A customer looks at a digital price board of crpytocurrencies at a virtual asset exchange on Sept. 7. (Yonhap)
Time ran out Friday for cryptocurrency exchanges to announce the closure of their services if they would not be operable after Sept. 24, marking a critical time that will decide the fate of many cryptocurrency exchanges in the country.
More than 30 cryptocurrency exchanges were expected to give notice for a service shutdown by the end of Sept. 24, as 24 exchanges have not applied for the Information Security Management System and 10 failed to acquire a certificate, according to industry sources.
As of Sept. 17, only 28 out of 66 identified exchanges in South Korea have the appropriate system designated by authorities designed to proactively limit any security breaches.
The Financial Services Commission last month recommended cryptocurrency exchanges expecting business suspension to make an announcement at least one week prior to their shutdown, and offer detailed information such as the schedule and refund methods. And a string of closures is expected after Sept. 24 when the six-month grace period of the Act on Reporting and Using Specified Financial Transaction Information expires. The anti-money laundering act requires crypto exchanges to be equipped with ISMS and to form partnerships with local banks by Sept. 24.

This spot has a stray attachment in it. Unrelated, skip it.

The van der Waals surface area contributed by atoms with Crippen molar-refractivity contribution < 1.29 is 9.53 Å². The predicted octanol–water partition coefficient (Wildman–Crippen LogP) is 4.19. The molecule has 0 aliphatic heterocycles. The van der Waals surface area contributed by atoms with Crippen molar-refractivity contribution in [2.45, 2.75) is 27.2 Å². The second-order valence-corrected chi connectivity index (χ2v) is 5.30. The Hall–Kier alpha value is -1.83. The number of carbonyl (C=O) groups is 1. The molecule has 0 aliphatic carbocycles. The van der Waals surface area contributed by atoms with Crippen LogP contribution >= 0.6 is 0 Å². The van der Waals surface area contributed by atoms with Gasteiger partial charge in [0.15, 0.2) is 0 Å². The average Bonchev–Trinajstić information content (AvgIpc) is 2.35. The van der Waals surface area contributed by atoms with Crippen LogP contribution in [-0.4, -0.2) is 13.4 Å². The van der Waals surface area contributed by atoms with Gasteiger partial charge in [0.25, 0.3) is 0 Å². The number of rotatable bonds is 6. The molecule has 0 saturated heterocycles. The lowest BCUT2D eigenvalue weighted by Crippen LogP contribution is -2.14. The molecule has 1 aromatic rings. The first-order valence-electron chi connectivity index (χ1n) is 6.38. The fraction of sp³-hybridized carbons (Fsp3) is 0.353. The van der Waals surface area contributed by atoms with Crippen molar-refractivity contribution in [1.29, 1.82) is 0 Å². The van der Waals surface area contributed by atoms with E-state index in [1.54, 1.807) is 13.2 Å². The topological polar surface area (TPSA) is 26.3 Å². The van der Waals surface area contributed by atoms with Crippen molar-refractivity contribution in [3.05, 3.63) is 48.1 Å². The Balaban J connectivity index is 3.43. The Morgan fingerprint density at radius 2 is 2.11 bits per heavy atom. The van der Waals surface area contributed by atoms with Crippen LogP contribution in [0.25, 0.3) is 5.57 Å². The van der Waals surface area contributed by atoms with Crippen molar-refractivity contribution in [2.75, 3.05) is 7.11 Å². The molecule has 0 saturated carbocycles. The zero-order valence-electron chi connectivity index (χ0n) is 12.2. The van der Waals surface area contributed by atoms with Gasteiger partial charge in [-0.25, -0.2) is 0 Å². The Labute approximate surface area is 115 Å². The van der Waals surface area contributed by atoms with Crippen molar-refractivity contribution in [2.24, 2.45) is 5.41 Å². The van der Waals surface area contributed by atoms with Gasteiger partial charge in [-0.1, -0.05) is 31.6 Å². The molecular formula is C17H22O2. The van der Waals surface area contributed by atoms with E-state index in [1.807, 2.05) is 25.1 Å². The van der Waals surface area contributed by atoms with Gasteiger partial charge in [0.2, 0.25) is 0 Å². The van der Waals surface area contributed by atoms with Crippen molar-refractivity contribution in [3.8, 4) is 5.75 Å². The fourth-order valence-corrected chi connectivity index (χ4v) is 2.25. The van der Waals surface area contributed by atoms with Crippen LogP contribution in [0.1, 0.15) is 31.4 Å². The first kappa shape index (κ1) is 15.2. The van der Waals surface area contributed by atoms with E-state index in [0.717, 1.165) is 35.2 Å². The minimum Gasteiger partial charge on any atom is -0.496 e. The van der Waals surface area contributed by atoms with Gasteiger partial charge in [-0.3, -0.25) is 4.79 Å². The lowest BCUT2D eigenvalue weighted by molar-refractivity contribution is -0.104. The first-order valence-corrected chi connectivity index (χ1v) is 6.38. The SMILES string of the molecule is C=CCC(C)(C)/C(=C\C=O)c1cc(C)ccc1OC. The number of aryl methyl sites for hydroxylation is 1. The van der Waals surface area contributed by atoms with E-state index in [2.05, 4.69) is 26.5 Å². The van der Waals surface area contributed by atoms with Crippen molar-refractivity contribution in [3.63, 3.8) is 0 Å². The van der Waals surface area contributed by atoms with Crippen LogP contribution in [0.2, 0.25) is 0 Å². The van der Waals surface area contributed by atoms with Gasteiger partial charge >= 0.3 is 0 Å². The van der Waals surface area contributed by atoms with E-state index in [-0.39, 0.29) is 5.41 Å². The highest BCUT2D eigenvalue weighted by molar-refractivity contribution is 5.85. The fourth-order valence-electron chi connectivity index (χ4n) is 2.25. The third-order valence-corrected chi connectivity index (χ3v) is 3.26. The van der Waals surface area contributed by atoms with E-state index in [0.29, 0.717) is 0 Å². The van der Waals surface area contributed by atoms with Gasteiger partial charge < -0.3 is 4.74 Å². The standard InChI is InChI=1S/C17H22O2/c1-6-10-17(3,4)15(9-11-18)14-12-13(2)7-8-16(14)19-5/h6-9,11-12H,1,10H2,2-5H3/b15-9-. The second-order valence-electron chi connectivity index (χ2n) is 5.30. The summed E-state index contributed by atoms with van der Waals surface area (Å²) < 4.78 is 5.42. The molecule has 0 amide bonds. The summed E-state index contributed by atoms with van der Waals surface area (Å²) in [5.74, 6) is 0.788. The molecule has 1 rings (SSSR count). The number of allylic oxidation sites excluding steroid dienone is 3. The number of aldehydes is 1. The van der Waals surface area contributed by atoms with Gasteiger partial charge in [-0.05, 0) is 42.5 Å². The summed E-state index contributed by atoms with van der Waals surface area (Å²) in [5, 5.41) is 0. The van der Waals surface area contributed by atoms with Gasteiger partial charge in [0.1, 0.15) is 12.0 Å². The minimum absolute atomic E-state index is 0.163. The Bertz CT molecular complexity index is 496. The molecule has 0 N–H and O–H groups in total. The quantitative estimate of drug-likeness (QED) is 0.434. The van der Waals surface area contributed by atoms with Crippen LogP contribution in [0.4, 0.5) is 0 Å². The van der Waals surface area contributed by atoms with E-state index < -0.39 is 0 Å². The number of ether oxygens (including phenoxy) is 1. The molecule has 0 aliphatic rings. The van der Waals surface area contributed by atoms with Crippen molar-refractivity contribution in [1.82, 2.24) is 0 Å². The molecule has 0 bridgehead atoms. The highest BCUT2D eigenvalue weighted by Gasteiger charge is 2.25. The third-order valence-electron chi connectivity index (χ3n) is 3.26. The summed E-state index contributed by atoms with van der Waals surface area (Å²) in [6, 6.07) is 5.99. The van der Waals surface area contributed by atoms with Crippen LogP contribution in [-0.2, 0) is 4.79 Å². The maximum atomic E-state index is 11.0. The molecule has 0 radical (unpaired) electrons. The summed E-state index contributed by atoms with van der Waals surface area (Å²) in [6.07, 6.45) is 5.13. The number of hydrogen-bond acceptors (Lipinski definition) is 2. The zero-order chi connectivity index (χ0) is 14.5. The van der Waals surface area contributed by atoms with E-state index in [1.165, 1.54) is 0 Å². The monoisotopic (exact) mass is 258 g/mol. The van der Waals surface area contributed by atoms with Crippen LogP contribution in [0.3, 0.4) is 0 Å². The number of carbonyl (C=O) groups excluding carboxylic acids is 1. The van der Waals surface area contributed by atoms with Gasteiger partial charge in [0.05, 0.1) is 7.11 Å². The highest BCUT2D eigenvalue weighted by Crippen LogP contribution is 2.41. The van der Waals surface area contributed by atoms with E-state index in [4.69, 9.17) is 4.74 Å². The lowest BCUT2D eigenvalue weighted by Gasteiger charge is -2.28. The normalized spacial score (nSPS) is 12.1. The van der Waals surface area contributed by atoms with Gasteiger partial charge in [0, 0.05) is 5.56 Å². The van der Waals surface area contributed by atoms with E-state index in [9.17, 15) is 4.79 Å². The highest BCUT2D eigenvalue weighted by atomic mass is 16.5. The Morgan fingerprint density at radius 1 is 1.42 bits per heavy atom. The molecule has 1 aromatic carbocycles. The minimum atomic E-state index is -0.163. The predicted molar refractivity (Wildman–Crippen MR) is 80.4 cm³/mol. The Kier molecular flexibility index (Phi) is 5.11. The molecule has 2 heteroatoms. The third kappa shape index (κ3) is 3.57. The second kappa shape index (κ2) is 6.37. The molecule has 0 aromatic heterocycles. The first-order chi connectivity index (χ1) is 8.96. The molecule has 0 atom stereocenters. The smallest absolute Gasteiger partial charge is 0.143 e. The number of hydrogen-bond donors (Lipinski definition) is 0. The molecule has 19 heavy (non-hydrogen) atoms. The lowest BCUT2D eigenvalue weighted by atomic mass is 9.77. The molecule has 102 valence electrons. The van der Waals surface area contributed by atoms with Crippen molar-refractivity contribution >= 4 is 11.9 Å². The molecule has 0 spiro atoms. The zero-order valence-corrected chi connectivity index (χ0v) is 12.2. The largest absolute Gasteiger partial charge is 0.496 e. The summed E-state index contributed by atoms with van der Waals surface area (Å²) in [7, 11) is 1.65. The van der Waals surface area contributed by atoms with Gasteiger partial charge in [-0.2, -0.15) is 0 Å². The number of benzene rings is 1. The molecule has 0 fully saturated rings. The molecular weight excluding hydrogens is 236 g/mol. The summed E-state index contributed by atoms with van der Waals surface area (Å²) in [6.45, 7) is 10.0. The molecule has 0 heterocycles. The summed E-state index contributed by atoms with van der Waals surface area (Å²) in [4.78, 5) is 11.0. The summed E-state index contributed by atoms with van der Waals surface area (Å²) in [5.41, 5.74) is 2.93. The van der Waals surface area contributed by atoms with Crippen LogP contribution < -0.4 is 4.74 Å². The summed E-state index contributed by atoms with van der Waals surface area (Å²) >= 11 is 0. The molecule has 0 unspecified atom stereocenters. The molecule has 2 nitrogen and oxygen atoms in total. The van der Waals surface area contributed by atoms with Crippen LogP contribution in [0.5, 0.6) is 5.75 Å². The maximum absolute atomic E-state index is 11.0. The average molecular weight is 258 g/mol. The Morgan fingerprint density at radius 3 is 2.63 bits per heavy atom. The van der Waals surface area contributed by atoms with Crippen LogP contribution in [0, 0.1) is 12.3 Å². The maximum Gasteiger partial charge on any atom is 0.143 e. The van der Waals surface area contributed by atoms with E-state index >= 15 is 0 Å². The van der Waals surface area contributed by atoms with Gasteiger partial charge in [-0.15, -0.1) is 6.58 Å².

Out of the 28 exchanges with ISMS, only four exchanges — Upbit, Bithumb, Coinone and Korbit — have registered with the Financial Intelligence Unit, the anti-money laundering body, with both ISMS and a real-name bank account system in place. The remaining exchanges are still struggling to secure real-name bank accounts as most lenders are reluctant to forge partnerships with smaller virtual asset operators.
If an exchange only has an ISMS, but not a real-name bank account system, it can continue trading among cryptocurrencies as long as it’s not the Korean won settlement.
The four major cryptocurrency exchanges, once they are given a green light for their registration, can fully operate, including trading between fiat money and cryptocurrencies.
By Park Ga-young (firstname.lastname@example.org)